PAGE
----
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* Capex to average $21 billion between 2013-2016
* Raises dividend to NOK 6.75 from NOK 6.50
* Reserve replacement ratio 100 pct in 2012
* Share price rises 2 percent
By Balazs Koranyi
LONDON, Feb 7 Norway's Statoil plans to
ramp up its capital spending to over $20 billion a year, it said
on Thursday, risking a cash crunch even if oil and gas prices
remain high enough to sustain its plans to lift production by a
quarter by 2020.
The investment plan will need oil prices to remain at over
$100 per barrel for the state-controlled company to achieve a
cash break-even, one of the highest levels required by a major
oil company, analysts said.
"Given its capex guidance, this suggests estimated free cash
flow generation of $1 billion, materially lower than the
estimated dividend payment of $3.8 billion," Barclays said in a
Having already undertaken an aggressive expansion of its
exploration interests abroad, Statoil aims to boost investments
to record highs through 2016, bringing new fields into
production from Brazil and East Africa to the North Sea, and
drilling more wells than ever before as oil prices sit
comfortably over $115 per barrel.
The annual capital spend is set to go on rising from $13.7
billion three years ago to $19 billion this year and an average
of $21 billion over the next four years, it said.
Even beyond 2013, the free cash flow would be below the
dividend payment, requiring the firm either to raise debt or to
sell assets to fund at least part of its returns to
shareholders, analysts said.
"There will be changes in the portfolio going forward ...
there will be assets sold, there will be assets acquired," Chief
Financial Officer Torgrim Reitan said at a results news
conference in London.
"In terms of debt, we are on the low side and debt is very
low priced currently so there are good arguments for increasing
gearing. Having said that, it is strategically important to run
with a solid balance sheet."
However, exploration efforts have paid off so far.
Statoil's reserve replacement ratio was 100 percent last
year after 117 percent the year before, after years of being
unable to replace the amount of oil and gas it produces with new
And the firm plans to drill 50 wells in 2013 with big hopes
on what it calls "high-impact" prospects off Canada, the Gulf of
Mexico, the Arctic Barents Sea and Tanzania, Reitan said.
Statoil defines a "high-impact" prospect as one that can
hold a total of more than 250 million barrels of oil equivalent
reserves in place or 100 million boe net to Statoil.
Production, which jumped 8 percent to 2 million barrels of
oil equivalent a day in 2012, will dip this year because of
asset sales, lower U.S. shale production and the attack on its
gas facility at In Amenas in Algeria.
But output should increase beyond that and exceed 2.5
million barrels per day by 2020 with nearly all of the increase
coming from international operations.
Statoil posted a fourth-quarter adjusted operating profit of
48.3 billion crowns ($8.8 billion), ahead of expectations and
allowing the firm to lift its dividend payment to 6.75 crowns
per share from 6.50 crowns a year earlier.
Investors liked the numbers, pushing Statoil shares up 2
percent to 147.2 crowns, even though the stock trades at 9 times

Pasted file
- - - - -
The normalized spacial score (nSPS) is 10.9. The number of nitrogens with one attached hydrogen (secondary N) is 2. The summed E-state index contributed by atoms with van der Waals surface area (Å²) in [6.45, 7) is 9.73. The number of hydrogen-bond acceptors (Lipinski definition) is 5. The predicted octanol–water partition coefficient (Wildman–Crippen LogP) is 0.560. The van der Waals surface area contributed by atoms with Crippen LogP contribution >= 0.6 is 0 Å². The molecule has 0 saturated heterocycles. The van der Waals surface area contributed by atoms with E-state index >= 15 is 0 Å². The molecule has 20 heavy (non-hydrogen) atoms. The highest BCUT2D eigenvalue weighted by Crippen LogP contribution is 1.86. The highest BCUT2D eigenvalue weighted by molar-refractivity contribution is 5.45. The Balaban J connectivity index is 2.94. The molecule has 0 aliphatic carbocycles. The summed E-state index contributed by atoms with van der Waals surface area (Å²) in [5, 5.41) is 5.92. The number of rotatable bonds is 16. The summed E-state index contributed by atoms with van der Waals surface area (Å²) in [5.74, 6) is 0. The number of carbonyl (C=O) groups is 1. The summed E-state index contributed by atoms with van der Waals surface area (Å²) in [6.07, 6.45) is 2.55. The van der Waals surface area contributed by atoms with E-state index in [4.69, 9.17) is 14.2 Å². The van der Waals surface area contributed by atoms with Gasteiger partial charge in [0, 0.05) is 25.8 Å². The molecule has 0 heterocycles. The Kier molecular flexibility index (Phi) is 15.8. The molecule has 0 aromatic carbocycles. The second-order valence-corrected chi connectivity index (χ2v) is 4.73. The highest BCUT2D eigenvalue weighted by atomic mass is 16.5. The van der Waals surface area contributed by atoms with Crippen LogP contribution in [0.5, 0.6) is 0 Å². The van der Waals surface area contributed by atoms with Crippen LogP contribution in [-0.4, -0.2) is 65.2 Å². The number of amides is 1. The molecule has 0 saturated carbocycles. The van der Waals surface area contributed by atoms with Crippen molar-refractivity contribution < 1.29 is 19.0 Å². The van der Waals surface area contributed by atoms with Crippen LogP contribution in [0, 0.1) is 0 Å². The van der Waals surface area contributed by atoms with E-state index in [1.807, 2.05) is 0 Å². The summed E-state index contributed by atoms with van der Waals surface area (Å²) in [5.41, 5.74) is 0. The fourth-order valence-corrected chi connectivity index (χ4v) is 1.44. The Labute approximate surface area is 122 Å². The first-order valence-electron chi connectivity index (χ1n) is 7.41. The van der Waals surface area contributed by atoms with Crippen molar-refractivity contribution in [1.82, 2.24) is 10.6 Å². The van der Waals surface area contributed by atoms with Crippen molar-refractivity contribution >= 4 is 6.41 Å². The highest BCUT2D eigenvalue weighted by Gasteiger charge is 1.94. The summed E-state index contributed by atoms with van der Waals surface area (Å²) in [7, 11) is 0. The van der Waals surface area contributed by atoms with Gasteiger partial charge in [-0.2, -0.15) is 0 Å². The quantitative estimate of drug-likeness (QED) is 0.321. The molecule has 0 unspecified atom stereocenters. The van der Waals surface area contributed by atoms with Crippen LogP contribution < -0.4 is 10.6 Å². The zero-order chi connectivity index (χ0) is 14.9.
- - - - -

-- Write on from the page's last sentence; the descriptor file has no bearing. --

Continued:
earnings forecasts for 2013, just ahead of the sector average of
8-8.5 times, according to Thomson Reuters data.
Its gas business, a cause for uncertainty last year because
it had to renegotiate long-term sales contracts, also performed
ahead of expectations, taking market share from rivals like
"The (gas) market is extremely tight, there is no new LNG
(liquefied natural gas) coming from the Middle East, and the
Asian LNG prices are at oil parity," Arctic Securities analyst
Trond Omdal said.
"We expect gas prices in Europe and Asia to remain strong;
the deterrent is, of course, that they are capped by coal
imports from the U.S.," Omdal said, indicating gas prices are
sensitive to alternative fuels, like coal.
Statoil now prices around half of its term gas contracts on
the basis of spot market prices, giving up a traditional
oil-linked pricing, and sees a further move to spot pricing,
even though Gazprom, its biggest rival, rejected such a move.
The new pricing pushed gas production up 18 percent last
year while its realised gas prices were up 5 percent.
"Demand in Europe actually declined a bit due to the state
of Europe but on back of that we increased our sales," Reitan
"What we would really like to see is a more clear statement
from Europe that gas is the future ... There is a lot of it
(and) it is cheap."
Although the company hopes to raise the proportion of oil in
its output to 60 percent by 2020, from around 55 percent
currently, it said it will also venture further into liquefied
natural gas, particularly in Tanzania, where it confirmed
another major gas discovery on Thursday.
The find in the Lavani prospect adds up to 9 trillion cubic
feet to the resource, making it "very likely" the company would
develop it and opt for an LNG facility to take advantage of
Asia's hunger for energy.
It will also spend heavily at home, not least on the giant
new Johan Sverdrup field which is estimated to hold up to 3.3
billion barrels of recoverable oil, as it seeks to replace
maturing North Sea fields.
($1=5.4892 Norwegian kroner)
(Additional reporting by Nerijus Adomaitis in Oslo; Editing by
Mark Potter and Greg Mahlich)